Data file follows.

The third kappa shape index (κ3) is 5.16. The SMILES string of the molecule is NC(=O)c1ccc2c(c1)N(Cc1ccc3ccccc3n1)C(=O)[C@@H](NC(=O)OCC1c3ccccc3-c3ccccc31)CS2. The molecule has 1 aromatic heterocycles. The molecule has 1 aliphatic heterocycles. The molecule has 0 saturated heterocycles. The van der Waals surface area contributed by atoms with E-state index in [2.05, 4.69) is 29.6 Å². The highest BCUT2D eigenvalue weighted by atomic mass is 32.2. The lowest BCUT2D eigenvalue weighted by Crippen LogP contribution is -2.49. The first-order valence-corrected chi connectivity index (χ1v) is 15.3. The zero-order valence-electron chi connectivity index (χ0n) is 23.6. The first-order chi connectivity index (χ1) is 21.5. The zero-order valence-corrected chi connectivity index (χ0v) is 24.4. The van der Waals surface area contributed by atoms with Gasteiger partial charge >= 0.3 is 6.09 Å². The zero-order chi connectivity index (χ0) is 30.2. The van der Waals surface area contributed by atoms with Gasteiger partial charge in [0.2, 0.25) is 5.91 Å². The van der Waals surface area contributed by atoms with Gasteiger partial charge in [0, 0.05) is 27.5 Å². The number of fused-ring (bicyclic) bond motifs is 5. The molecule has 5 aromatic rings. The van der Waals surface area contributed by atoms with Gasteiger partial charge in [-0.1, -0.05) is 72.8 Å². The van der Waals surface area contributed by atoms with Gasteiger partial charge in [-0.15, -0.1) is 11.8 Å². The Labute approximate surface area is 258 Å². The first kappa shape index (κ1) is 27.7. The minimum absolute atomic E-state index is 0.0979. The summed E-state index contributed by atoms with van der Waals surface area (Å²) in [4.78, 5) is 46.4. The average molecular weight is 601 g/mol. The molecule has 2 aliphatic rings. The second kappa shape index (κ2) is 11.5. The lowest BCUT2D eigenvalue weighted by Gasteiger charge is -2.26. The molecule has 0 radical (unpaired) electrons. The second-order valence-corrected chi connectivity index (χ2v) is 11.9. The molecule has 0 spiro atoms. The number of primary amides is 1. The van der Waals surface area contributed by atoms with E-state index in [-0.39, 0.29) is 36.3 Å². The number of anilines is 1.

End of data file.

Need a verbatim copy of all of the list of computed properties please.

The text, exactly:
The third kappa shape index (κ3) is 5.16. The SMILES string of the molecule is NC(=O)c1ccc2c(c1)N(Cc1ccc3ccccc3n1)C(=O)[C@@H](NC(=O)OCC1c3ccccc3-c3ccccc31)CS2. The molecule has 1 aromatic heterocycles. The molecule has 1 aliphatic heterocycles. The molecule has 0 saturated heterocycles. The van der Waals surface area contributed by atoms with E-state index in [2.05, 4.69) is 29.6 Å². The highest BCUT2D eigenvalue weighted by atomic mass is 32.2. The lowest BCUT2D eigenvalue weighted by Crippen LogP contribution is -2.49. The first-order valence-corrected chi connectivity index (χ1v) is 15.3. The zero-order valence-electron chi connectivity index (χ0n) is 23.6. The first-order chi connectivity index (χ1) is 21.5. The zero-order valence-corrected chi connectivity index (χ0v) is 24.4. The van der Waals surface area contributed by atoms with Gasteiger partial charge >= 0.3 is 6.09 Å². The zero-order chi connectivity index (χ0) is 30.2. The van der Waals surface area contributed by atoms with Gasteiger partial charge in [0.2, 0.25) is 5.91 Å². The van der Waals surface area contributed by atoms with Gasteiger partial charge in [0, 0.05) is 27.5 Å². The number of fused-ring (bicyclic) bond motifs is 5. The molecule has 5 aromatic rings. The van der Waals surface area contributed by atoms with Gasteiger partial charge in [-0.1, -0.05) is 72.8 Å². The van der Waals surface area contributed by atoms with Gasteiger partial charge in [-0.15, -0.1) is 11.8 Å². The Labute approximate surface area is 258 Å². The first kappa shape index (κ1) is 27.7. The minimum absolute atomic E-state index is 0.0979. The summed E-state index contributed by atoms with van der Waals surface area (Å²) in [4.78, 5) is 46.4. The average molecular weight is 601 g/mol. The molecule has 2 aliphatic rings. The second kappa shape index (κ2) is 11.5. The lowest BCUT2D eigenvalue weighted by Gasteiger charge is -2.26. The molecule has 0 radical (unpaired) electrons. The second-order valence-corrected chi connectivity index (χ2v) is 11.9. The molecule has 0 spiro atoms. The number of primary amides is 1. The van der Waals surface area contributed by atoms with E-state index in [-0.39, 0.29) is 36.3 Å². The number of anilines is 1.